Initially designed as a racing car accessory, a spoiler can now be seen on a variety of passenger vehicles regardless of their performance capacity. So what's actually a car spoiler? Is it any kind of utility or just a design cue? Let's find it out.

Basically, a spoiler helps your vehicle better cut through the wind when you're driving at high speeds. Varying in shape and mounting position, car spoilers have two main purposes. The first one is to reduce wind resistance by disrupting unfavorable aerodynamics. Moving at a high speed, your car faces air resistance and generates drag. While drag is not a problem at normal driving speeds, it can seriously affect the handling of the vehicle when you step on the gas. As a result, an enjoyable ride may turn into a nightmare. A spoiler can save the situation. Placed at the rear of a vehicle, it diffuses aerodynamics in such a way that the amount of drag generated by a flat surface at the vehicle's back considerably abates. As a result, the speed increases while the vehicle gets more stable. Spoilers used to decrease drag are usually mounted closer to the body of the car. The slightly off-horizontal angle of a rear spoiler prevents some of the air from following the rear contour of the vehicle and creating a suction effect.

The second effect car spoilers can create is traction increase. There are several factors that determine the amount of traction a vehicle has: its weight, the kind of its tires and the type of surface. For most cars, especially when it comes to sports vehicles, less weight is better. The lighter a car is, the faster it will accelerate, but decreasing a car's weight also results in reduced traction. Unless you want to learn how to fly your own car, you will need the spoiler to keep your ride literally down to earth. Spoilers that help press the back of the vehicle to the ground are known as wings. Thus, rear wing-shaped spoiler uses aerodynamics to generate downward force on the car's body to increase friction and traction. Wings do not just disrupt existing aerodynamics, but they also create downforce as air passes around them. Unlike standard spoilers, wing-shaped extensions are mounted high up on a vehicle.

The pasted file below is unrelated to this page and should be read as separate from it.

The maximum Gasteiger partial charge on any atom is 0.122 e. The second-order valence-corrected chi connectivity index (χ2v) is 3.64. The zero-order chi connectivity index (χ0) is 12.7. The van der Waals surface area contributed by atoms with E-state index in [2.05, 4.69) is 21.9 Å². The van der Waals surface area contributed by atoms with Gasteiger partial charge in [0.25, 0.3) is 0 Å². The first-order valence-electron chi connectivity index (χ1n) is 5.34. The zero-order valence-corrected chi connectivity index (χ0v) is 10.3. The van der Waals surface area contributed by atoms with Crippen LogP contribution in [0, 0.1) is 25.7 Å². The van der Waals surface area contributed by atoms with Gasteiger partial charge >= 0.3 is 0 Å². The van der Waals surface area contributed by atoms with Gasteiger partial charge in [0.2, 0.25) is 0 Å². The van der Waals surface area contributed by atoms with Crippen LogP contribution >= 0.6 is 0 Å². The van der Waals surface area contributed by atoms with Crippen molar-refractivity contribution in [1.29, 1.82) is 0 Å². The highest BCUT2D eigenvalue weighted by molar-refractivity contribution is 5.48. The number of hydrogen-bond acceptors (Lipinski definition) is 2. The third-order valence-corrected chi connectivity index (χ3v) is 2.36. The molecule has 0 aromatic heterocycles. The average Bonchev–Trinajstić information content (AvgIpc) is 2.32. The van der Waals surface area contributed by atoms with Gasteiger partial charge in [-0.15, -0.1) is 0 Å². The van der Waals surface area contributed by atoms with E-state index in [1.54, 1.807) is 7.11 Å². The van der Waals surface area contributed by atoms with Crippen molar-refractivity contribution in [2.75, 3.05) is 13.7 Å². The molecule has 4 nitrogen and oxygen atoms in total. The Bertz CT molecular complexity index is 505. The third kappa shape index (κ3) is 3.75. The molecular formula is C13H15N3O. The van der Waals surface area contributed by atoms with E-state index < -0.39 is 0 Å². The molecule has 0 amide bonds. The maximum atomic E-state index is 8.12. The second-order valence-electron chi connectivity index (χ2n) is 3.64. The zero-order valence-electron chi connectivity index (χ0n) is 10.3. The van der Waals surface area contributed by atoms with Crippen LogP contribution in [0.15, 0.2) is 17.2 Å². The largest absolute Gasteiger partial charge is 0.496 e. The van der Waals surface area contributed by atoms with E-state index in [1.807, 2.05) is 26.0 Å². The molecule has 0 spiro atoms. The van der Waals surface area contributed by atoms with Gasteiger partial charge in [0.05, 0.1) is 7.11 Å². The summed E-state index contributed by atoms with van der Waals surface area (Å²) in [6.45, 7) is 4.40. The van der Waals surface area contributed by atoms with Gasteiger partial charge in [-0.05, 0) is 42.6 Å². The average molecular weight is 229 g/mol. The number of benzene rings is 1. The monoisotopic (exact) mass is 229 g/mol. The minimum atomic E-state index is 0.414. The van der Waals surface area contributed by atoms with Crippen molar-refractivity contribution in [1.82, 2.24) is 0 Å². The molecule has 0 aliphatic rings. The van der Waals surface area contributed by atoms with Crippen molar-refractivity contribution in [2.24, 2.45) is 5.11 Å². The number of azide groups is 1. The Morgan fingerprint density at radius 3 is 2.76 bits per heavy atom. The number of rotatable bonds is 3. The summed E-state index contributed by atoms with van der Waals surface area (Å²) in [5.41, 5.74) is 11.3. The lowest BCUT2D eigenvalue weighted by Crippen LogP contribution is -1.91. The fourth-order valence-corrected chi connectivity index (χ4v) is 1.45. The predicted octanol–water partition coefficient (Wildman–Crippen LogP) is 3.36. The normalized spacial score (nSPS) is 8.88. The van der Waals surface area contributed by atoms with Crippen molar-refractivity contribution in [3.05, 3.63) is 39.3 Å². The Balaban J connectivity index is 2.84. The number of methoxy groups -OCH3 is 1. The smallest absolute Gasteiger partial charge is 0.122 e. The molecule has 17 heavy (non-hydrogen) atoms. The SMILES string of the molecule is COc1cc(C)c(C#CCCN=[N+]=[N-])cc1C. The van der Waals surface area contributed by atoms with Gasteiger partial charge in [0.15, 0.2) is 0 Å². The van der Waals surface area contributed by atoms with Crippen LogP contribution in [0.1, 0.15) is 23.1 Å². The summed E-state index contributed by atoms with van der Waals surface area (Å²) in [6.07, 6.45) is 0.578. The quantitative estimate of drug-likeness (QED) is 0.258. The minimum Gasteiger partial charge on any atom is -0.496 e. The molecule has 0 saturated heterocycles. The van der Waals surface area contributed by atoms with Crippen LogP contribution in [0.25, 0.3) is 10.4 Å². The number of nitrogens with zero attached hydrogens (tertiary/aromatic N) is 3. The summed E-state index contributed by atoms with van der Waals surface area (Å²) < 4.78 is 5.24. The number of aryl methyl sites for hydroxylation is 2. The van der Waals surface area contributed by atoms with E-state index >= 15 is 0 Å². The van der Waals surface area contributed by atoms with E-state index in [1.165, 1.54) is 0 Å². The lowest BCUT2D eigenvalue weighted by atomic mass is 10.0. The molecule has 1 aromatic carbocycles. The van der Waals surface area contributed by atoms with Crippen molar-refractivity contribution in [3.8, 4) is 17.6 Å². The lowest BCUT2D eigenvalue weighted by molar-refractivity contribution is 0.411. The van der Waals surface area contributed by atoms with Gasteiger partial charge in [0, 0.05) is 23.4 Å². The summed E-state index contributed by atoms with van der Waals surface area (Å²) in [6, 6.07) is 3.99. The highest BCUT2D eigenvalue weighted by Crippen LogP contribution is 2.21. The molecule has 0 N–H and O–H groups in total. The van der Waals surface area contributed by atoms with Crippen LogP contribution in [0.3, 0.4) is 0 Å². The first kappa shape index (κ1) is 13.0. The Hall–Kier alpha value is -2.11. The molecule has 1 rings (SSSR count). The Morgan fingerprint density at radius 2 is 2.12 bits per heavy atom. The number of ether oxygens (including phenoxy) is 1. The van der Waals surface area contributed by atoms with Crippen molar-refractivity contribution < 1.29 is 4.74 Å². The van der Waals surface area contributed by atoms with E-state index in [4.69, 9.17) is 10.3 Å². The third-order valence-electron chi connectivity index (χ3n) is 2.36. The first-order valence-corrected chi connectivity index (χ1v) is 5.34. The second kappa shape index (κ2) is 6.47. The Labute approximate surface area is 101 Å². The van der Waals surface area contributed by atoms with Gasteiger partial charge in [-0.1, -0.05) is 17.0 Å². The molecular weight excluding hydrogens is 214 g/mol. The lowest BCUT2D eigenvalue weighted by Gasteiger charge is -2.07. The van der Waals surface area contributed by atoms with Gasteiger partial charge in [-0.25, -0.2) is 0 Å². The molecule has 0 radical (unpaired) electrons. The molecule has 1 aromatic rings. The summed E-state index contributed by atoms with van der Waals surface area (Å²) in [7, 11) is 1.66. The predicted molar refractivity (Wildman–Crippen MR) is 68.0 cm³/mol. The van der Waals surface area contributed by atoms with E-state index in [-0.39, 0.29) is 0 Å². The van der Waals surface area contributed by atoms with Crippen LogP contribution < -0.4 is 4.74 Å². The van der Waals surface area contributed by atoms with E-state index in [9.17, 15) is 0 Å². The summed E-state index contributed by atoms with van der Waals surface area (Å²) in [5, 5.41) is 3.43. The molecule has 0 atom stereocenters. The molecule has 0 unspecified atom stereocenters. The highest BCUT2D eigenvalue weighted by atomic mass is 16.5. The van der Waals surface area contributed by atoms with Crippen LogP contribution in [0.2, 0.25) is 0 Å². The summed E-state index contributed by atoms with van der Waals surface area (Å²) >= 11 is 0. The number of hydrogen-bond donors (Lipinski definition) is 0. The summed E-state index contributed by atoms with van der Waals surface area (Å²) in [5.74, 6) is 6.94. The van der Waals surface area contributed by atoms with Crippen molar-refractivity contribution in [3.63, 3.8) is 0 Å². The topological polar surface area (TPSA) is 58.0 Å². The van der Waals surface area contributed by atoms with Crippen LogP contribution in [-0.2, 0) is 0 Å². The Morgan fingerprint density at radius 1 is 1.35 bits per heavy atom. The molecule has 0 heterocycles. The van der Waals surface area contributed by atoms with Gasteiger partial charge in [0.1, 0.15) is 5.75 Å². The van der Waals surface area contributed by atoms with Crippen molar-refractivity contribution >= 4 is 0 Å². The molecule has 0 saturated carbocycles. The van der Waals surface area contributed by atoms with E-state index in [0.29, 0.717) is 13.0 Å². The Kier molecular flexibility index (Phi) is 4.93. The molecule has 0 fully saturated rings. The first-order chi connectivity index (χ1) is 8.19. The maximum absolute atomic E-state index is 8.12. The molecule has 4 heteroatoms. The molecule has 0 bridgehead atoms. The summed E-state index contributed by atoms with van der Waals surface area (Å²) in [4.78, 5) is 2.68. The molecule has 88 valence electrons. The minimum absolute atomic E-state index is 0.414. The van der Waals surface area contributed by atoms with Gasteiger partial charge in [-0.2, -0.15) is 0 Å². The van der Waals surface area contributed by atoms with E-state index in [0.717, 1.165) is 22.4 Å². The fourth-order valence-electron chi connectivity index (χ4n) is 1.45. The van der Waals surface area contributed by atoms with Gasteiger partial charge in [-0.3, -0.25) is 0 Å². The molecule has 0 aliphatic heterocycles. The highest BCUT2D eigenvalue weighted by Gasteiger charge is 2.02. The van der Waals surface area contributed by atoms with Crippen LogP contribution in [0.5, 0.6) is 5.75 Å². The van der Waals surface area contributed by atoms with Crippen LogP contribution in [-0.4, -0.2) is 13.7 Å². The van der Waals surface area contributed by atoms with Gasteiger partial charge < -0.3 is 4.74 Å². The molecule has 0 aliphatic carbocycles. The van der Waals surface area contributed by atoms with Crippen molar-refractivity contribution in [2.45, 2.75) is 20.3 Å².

Traction can also be improved with the use of front spoilers, also known as air dams. In addition to directing aerodynamics, they also decrease the amount of air circulating underneath the vehicle thereby reducing aerodynamic lift.

Summing it all up, the intended function of spoilers is to increase the driving efficiency and provide stability of a vehicle in a high-speed motion. However, today many modern vehicles can be seen with this accessory due to the sporty look and feel it delivers. Decorative spoilers have little (sometimes even negative) aerodynamic efficiency, so if want your car to not just look sporty, but be so, think about replacing decorative factory spoilers with full-fledged devices. Anyway, remember that whether your gauge pointer often exceeds 100 mph or you simply love sporty vehicle design, you can find the right spoiler on